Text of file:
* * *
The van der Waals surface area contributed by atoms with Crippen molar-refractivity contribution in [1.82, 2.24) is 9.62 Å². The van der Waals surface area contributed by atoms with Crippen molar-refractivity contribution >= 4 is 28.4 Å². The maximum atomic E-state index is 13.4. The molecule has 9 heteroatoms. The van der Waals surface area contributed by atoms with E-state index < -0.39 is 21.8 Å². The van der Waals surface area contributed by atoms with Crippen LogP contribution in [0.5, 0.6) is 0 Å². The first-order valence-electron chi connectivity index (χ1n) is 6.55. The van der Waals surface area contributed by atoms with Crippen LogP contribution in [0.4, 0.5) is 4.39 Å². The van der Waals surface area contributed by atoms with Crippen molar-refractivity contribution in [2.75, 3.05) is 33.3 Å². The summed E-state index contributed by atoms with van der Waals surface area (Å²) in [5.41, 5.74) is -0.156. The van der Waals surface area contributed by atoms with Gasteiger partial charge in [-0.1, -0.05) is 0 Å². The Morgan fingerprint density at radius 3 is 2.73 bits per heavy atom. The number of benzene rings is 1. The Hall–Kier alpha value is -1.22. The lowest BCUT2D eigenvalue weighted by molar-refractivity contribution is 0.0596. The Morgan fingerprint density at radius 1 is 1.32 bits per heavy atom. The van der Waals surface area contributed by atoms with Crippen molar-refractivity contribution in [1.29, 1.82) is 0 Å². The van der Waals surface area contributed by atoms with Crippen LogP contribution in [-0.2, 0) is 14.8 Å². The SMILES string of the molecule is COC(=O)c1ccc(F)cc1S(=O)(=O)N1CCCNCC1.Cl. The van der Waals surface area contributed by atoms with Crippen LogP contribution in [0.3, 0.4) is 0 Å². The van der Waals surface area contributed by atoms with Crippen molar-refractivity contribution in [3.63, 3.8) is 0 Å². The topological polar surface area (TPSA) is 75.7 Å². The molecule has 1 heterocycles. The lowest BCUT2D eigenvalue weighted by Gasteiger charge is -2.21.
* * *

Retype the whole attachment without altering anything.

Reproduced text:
The van der Waals surface area contributed by atoms with Crippen molar-refractivity contribution in [1.82, 2.24) is 9.62 Å². The van der Waals surface area contributed by atoms with Crippen molar-refractivity contribution >= 4 is 28.4 Å². The maximum atomic E-state index is 13.4. The molecule has 9 heteroatoms. The van der Waals surface area contributed by atoms with E-state index < -0.39 is 21.8 Å². The van der Waals surface area contributed by atoms with Crippen LogP contribution in [0.5, 0.6) is 0 Å². The first-order valence-electron chi connectivity index (χ1n) is 6.55. The van der Waals surface area contributed by atoms with Crippen LogP contribution in [0.4, 0.5) is 4.39 Å². The van der Waals surface area contributed by atoms with Crippen molar-refractivity contribution in [2.75, 3.05) is 33.3 Å². The summed E-state index contributed by atoms with van der Waals surface area (Å²) in [5.41, 5.74) is -0.156. The van der Waals surface area contributed by atoms with Gasteiger partial charge in [-0.1, -0.05) is 0 Å². The Morgan fingerprint density at radius 3 is 2.73 bits per heavy atom. The number of benzene rings is 1. The Hall–Kier alpha value is -1.22. The lowest BCUT2D eigenvalue weighted by molar-refractivity contribution is 0.0596. The Morgan fingerprint density at radius 1 is 1.32 bits per heavy atom. The van der Waals surface area contributed by atoms with Crippen molar-refractivity contribution in [1.29, 1.82) is 0 Å². The van der Waals surface area contributed by atoms with Crippen LogP contribution in [-0.2, 0) is 14.8 Å². The SMILES string of the molecule is COC(=O)c1ccc(F)cc1S(=O)(=O)N1CCCNCC1.Cl. The van der Waals surface area contributed by atoms with Crippen LogP contribution in [0.3, 0.4) is 0 Å². The van der Waals surface area contributed by atoms with Crippen molar-refractivity contribution in [3.63, 3.8) is 0 Å². The topological polar surface area (TPSA) is 75.7 Å². The molecule has 1 heterocycles. The lowest BCUT2D eigenvalue weighted by Gasteiger charge is -2.21.